To service that increased demand for theatrical promos, and to avoid compression artifacts that occasionally crop up when compositing HDCAM, Matchbox is considering becoming one of the first European post houses to adopt Sony's new uncompressed HDCAM SR recording format shortly after it vetted the system at NAB2004.

Quantel is also making inroads into the European market with its generationQ family of products. But the split in the attitude about HD between post-production facilities and broadcasters induced Yorkshire Television (YTV) — part of ITV, the largest independent TV network in the UK — to refrain from high-definition finishing for the time being. To service its 5.7 million viewers from North Yorkshire to North Norfolk, when YTV installed its new Edit One nonlinear edit bay a month ago, it decided to build it around Quantel's predominantly standard-definition eQ system. Although eQ can also handle HD, YTV could have upped the ante to Quantel's premiere iQ technology, which can process up to 4K resolutions. But since most of the entertainment programming that YTV produces — including the wildly popular “Heartbeat” series and its medical spin-off “The Royal” — are still mostly all being finished in standard definition, Yorkshire Television's engineering management simply did not feel the investment in the higher resolution iQ system could be warranted by the expectations of its current television audience. The processing power of the less expensive eQ would be valuable even for standard-definition projects, however, especially since for the past four years YTV's playlist has included 16 × 9 widescreen PAL presentations.

One European TV enterprise, Euro1080, took the leap into all high-definition programming last January by beaming its signal across the continent via satellite. The HDTV display technology that Euro1080 has chosen to use is the 50kHz interlaced format using1920 pixels × 1080 lines (also known as 1080i/50) — hence “Euro1080.” To create its promos and identity spots at its facility outside Hove, Belgium, Euro1080 has purchased one Avid DS|Nitris and is awaiting delivery of the HD upgrade to its two meridian-based Avid Media Composers.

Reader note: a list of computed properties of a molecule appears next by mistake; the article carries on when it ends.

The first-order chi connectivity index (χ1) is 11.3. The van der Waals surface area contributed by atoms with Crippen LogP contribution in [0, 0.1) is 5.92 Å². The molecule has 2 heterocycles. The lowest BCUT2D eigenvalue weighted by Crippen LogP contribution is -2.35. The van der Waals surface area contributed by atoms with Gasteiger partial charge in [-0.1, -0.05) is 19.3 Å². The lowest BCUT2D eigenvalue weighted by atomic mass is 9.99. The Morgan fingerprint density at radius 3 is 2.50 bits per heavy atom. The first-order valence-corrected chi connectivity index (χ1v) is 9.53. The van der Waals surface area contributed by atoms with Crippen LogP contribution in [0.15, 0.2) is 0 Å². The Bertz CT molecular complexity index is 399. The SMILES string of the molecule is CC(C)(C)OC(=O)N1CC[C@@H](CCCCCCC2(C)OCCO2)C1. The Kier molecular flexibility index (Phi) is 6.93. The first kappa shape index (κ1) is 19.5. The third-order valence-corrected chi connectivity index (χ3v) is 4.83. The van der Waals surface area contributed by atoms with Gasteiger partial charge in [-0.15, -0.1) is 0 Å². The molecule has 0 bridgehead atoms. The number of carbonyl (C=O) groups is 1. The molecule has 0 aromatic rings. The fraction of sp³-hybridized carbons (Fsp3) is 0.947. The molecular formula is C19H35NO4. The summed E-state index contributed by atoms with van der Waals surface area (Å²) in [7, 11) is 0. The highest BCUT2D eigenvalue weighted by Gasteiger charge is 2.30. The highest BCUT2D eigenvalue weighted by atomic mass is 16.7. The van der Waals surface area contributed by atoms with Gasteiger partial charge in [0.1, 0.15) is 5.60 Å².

Up to now, Euro1080 has been providing two programming channels: a main channel distributing four hours of daily entertainment to European households and small venues such as sports bars, hotel chains and conference centers; and an event channel sending live or pre-recorded specialty programming to so-called “event cinemas” equipped with electronic projection and 5.1 surround sound audio systems.

It hasn't been easy. Euro1080 admits that right now, only 10,000 viewers can receive its signal. But this is rapidly increasing. It estimates that by the end of the year, viewership should probably be somewhere between 100,000 and 150,000.

In March, the global research and consulting firm Strategy Analytics released a report in which its principal analyst, David Mercer, states, “Europeans are now watching their U.S. rivals with some degree of envy. In spite of the difficulties the Americans have faced in launching HDTV, demand there is now growing steadily. Europe realizes it cannot afford to be left behind.”

The report claims that Europeans bought 70,000 HDTV displays in 2003. Analysts predict that by 2008, 17.4 million homes will have HD-capable TV sets, and 2.6 million of these homes will have bought set-top boxes to receive HD broadcasts.

So although the majority of Europeans are still content to receive 625 PAL signals for their TV entertainment, the future holds a rosy potential for the adoption of HD. And when that HD future comes to pass, many European post-production facilities will already have the technology and experience to satisfy their needs.

L.T. Martin is a freelance writer and post-production consultant.